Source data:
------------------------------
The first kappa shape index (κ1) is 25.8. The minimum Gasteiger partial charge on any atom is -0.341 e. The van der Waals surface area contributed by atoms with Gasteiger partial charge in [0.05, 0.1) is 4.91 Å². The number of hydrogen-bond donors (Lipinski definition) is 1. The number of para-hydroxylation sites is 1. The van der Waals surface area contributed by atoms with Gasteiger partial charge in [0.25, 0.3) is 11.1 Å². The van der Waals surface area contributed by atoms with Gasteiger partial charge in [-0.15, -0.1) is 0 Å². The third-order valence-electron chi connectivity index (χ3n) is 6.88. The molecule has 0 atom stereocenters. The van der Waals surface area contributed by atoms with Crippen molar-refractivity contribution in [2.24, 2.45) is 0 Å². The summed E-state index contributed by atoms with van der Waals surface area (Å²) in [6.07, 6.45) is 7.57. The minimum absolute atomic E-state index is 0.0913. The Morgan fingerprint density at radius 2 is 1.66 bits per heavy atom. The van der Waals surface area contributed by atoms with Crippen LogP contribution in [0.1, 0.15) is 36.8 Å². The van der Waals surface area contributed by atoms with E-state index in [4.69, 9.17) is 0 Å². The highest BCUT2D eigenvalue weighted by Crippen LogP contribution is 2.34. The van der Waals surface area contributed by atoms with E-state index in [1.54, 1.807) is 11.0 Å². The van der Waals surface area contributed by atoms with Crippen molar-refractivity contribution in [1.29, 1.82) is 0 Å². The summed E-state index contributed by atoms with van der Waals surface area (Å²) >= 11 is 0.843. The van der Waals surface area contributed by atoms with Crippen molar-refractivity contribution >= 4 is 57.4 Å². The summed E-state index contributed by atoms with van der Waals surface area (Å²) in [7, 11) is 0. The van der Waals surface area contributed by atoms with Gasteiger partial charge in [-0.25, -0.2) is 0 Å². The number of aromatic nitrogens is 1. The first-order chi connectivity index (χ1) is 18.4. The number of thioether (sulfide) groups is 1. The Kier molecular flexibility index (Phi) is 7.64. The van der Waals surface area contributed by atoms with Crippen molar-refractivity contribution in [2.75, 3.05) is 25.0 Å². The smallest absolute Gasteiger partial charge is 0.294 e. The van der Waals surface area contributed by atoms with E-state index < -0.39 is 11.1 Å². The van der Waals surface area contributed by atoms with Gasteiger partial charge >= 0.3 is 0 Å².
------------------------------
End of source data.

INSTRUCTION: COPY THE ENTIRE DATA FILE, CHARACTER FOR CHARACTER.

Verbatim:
The first kappa shape index (κ1) is 25.8. The minimum Gasteiger partial charge on any atom is -0.341 e. The van der Waals surface area contributed by atoms with Gasteiger partial charge in [0.05, 0.1) is 4.91 Å². The number of hydrogen-bond donors (Lipinski definition) is 1. The number of para-hydroxylation sites is 1. The van der Waals surface area contributed by atoms with Gasteiger partial charge in [0.25, 0.3) is 11.1 Å². The van der Waals surface area contributed by atoms with Gasteiger partial charge in [-0.15, -0.1) is 0 Å². The third-order valence-electron chi connectivity index (χ3n) is 6.88. The molecule has 0 atom stereocenters. The van der Waals surface area contributed by atoms with Crippen molar-refractivity contribution in [2.24, 2.45) is 0 Å². The summed E-state index contributed by atoms with van der Waals surface area (Å²) in [6.07, 6.45) is 7.57. The minimum absolute atomic E-state index is 0.0913. The Morgan fingerprint density at radius 2 is 1.66 bits per heavy atom. The van der Waals surface area contributed by atoms with Crippen LogP contribution in [0.1, 0.15) is 36.8 Å². The van der Waals surface area contributed by atoms with E-state index in [4.69, 9.17) is 0 Å². The highest BCUT2D eigenvalue weighted by Crippen LogP contribution is 2.34. The van der Waals surface area contributed by atoms with E-state index in [1.54, 1.807) is 11.0 Å². The van der Waals surface area contributed by atoms with Crippen molar-refractivity contribution in [1.29, 1.82) is 0 Å². The summed E-state index contributed by atoms with van der Waals surface area (Å²) >= 11 is 0.843. The van der Waals surface area contributed by atoms with Crippen molar-refractivity contribution >= 4 is 57.4 Å². The summed E-state index contributed by atoms with van der Waals surface area (Å²) in [7, 11) is 0. The van der Waals surface area contributed by atoms with Gasteiger partial charge in [-0.25, -0.2) is 0 Å². The number of aromatic nitrogens is 1. The first-order chi connectivity index (χ1) is 18.4. The number of thioether (sulfide) groups is 1. The Kier molecular flexibility index (Phi) is 7.64. The van der Waals surface area contributed by atoms with Crippen molar-refractivity contribution in [2.75, 3.05) is 25.0 Å². The smallest absolute Gasteiger partial charge is 0.294 e. The van der Waals surface area contributed by atoms with E-state index < -0.39 is 11.1 Å². The van der Waals surface area contributed by atoms with Gasteiger partial charge >= 0.3 is 0 Å².